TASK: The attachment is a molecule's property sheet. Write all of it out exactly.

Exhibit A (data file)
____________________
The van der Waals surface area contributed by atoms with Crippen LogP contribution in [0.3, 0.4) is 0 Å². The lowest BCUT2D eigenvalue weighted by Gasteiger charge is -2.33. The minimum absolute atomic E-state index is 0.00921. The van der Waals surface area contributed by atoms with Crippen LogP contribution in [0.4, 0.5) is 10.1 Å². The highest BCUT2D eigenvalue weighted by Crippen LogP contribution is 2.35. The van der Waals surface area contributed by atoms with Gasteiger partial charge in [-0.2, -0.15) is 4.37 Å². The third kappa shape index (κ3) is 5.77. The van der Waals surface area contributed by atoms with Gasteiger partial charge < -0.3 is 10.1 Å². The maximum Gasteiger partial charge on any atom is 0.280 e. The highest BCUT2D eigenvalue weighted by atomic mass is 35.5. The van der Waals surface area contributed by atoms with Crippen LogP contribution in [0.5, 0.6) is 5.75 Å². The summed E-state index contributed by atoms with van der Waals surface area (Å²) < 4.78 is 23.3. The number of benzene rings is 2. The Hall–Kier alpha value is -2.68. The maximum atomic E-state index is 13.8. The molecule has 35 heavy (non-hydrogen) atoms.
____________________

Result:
The van der Waals surface area contributed by atoms with Crippen LogP contribution in [0.3, 0.4) is 0 Å². The lowest BCUT2D eigenvalue weighted by Gasteiger charge is -2.33. The minimum absolute atomic E-state index is 0.00921. The van der Waals surface area contributed by atoms with Crippen LogP contribution in [0.4, 0.5) is 10.1 Å². The highest BCUT2D eigenvalue weighted by Crippen LogP contribution is 2.35. The van der Waals surface area contributed by atoms with Gasteiger partial charge in [-0.2, -0.15) is 4.37 Å². The third kappa shape index (κ3) is 5.77. The van der Waals surface area contributed by atoms with Gasteiger partial charge < -0.3 is 10.1 Å². The maximum Gasteiger partial charge on any atom is 0.280 e. The highest BCUT2D eigenvalue weighted by atomic mass is 35.5. The van der Waals surface area contributed by atoms with Crippen LogP contribution in [0.5, 0.6) is 5.75 Å². The summed E-state index contributed by atoms with van der Waals surface area (Å²) < 4.78 is 23.3. The number of benzene rings is 2. The Hall–Kier alpha value is -2.68. The maximum atomic E-state index is 13.8. The molecule has 35 heavy (non-hydrogen) atoms.